Making Your Parenting and Visitation Schedule
The residential or school schedule is the regular schedule of when each parent has parenting time with their child. This is also called the repeating cycle of custody and visitation or the basic cycle.
A joint physical custody arrangement, or shared custody, gives both parents significant and frequent time with the child.
A sole physical custody arrangement has the child living primarily with one parent and visiting the other parent.
Custody X Change is software that creates professional custody schedules and parenting plans.
50/50 schedules are joint parenting time schedules that divide the child's time equally between both parents and allow the child to be consistently cared for by both parents.
60/40 schedules give one parent 60% of the time with the child and the other parent 40%. These schedules are used with shared custody because both parents have significant time with the children.
70/30 schedules give one parent 70% of the time with the child and the other parent 30%. These schedules allow a child to have a home base with one parent but still spend time with the other parent.
80/20 schedules are usually sole custody schedules where the child lives with one parent 80% of the time and visits the other parent 20% of the time.
A summer break schedule is when you have a different residential schedule during part of the year. Usually, parents adopt a different residential schedule when their child is out of school for summer break or for other longer breaks during the year.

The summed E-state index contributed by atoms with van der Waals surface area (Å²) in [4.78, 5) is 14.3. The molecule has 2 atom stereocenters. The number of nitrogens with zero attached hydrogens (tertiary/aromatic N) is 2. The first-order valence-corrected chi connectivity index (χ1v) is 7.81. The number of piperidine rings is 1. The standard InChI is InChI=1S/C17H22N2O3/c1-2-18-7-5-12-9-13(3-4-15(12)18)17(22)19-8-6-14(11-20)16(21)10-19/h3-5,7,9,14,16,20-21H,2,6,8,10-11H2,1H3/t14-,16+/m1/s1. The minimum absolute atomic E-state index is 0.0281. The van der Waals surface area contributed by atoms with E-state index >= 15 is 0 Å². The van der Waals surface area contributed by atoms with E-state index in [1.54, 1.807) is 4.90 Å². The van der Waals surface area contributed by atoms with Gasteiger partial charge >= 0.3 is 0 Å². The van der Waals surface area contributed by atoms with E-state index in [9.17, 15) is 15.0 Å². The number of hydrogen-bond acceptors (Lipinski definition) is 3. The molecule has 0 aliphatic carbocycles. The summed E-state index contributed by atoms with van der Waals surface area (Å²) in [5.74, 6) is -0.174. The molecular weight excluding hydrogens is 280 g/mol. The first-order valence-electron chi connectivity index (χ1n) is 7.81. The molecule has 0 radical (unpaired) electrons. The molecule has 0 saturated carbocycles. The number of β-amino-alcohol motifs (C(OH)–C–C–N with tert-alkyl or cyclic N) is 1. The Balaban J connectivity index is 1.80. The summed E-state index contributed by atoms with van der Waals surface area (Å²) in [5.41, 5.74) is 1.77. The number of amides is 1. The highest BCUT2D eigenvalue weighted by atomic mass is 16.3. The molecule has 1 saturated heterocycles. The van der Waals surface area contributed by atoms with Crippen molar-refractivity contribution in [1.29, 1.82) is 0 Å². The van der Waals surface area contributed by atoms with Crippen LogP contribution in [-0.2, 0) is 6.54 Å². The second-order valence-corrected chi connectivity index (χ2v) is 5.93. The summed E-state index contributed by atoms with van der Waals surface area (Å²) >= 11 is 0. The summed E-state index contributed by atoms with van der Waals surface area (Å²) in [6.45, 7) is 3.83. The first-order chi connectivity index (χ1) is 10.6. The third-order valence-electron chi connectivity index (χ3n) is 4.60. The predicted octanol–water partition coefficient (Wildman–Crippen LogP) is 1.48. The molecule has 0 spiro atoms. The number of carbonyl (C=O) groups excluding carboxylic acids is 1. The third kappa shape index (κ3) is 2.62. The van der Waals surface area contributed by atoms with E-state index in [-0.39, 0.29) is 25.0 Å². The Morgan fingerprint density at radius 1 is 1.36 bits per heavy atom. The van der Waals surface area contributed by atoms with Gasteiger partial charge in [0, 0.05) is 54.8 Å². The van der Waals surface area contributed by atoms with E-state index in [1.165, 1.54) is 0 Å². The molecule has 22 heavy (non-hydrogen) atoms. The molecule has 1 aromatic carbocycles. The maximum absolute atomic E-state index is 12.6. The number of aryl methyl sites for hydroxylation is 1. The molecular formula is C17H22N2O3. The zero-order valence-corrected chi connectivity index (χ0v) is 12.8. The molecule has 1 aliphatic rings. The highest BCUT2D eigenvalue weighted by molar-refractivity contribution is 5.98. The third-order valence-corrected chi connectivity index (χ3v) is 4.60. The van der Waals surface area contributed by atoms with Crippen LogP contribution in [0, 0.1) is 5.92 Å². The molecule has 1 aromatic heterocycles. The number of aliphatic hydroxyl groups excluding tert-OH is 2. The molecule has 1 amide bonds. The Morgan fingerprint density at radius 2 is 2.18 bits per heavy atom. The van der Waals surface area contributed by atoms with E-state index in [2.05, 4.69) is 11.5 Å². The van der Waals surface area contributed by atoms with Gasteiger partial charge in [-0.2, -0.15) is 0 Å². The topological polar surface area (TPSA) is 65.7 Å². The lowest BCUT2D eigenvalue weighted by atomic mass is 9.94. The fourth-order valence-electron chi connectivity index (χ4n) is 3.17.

To make this schedule, you come up with a new residential schedule that applies for a certain amount of time. You then decide on the start and end dates for the different schedule and the schedule changes during that time.
You can schedule specific dates in your schedule for each parent to take the child on vacation, or you can have unspecified vacations. Unspecified vacations are when each parent is allowed to take the children for so many days during the year when they give notice to the other parent.
Some examples of unspecified vacations are: "each parent may take a vacation with the children up to five days, twice per year" or "each parent may take a vacation with the children up to two weeks".
The holiday schedule shows where the children spend holidays and special occasions.
The holiday schedule has priority over the residential schedule. This means that if a parent usually has the child for a weekend, but the weekend is a holiday and the other parent is scheduled for that holiday, the parent scheduled for holiday time has the child.
Here are some things to consider when making your custody or parenting time schedule:
- Your parenting time schedule must comply with your state custody guidelines or the court will not accept it.
- Your schedule is part of your parenting plan and your plan must describe your schedule in legal terms.
- Certain types of schedules work better for different children's ages.
- Your parenting time schedule should fulfill the physical, emotional, and social needs of your child.
- If you have multiple children, you can have a split custody arrangement where each parent has custody of different children.
- If one or both parents is in the military, you will want to include provisions in your plan about the schedule.
- When parents live in different states, one state has jurisdiction over your custody proceedings and you should follow the laws of that state.
- Parents who live a long distance from each other can set up a schedule with less exchanges to accommodate the travel distance.
- When you and your child's other parent first separate you can make a temporary schedule until you have a permanent custody arrangement.
- You can modify your schedule any time if you and the other parent agree to the changes. If you don't agree, you will have to go to court to have the schedule modified.
- You can include schedule provisions and rules to help your parenting time schedule run more smoothly.